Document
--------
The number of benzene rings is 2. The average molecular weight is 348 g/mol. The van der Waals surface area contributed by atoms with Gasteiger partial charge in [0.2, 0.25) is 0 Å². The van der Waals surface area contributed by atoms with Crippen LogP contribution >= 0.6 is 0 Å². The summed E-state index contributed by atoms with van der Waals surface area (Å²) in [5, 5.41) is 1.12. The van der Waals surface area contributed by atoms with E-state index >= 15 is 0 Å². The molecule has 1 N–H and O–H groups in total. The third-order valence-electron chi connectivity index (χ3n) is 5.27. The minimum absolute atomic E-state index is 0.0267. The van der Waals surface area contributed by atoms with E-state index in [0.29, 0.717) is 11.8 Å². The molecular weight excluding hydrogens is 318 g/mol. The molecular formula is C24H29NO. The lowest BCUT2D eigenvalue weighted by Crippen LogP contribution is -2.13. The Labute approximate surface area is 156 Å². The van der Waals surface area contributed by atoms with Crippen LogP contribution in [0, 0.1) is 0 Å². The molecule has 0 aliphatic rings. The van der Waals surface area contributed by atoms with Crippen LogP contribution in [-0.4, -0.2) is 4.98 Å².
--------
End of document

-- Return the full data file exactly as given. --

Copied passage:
The number of benzene rings is 2. The average molecular weight is 348 g/mol. The van der Waals surface area contributed by atoms with Gasteiger partial charge in [0.2, 0.25) is 0 Å². The van der Waals surface area contributed by atoms with Crippen LogP contribution >= 0.6 is 0 Å². The summed E-state index contributed by atoms with van der Waals surface area (Å²) in [5, 5.41) is 1.12. The van der Waals surface area contributed by atoms with E-state index >= 15 is 0 Å². The molecule has 1 N–H and O–H groups in total. The third-order valence-electron chi connectivity index (χ3n) is 5.27. The minimum absolute atomic E-state index is 0.0267. The van der Waals surface area contributed by atoms with E-state index in [0.29, 0.717) is 11.8 Å². The molecular weight excluding hydrogens is 318 g/mol. The molecular formula is C24H29NO. The lowest BCUT2D eigenvalue weighted by Crippen LogP contribution is -2.13. The Labute approximate surface area is 156 Å². The van der Waals surface area contributed by atoms with Crippen LogP contribution in [0, 0.1) is 0 Å². The molecule has 0 aliphatic rings. The van der Waals surface area contributed by atoms with Crippen LogP contribution in [-0.4, -0.2) is 4.98 Å².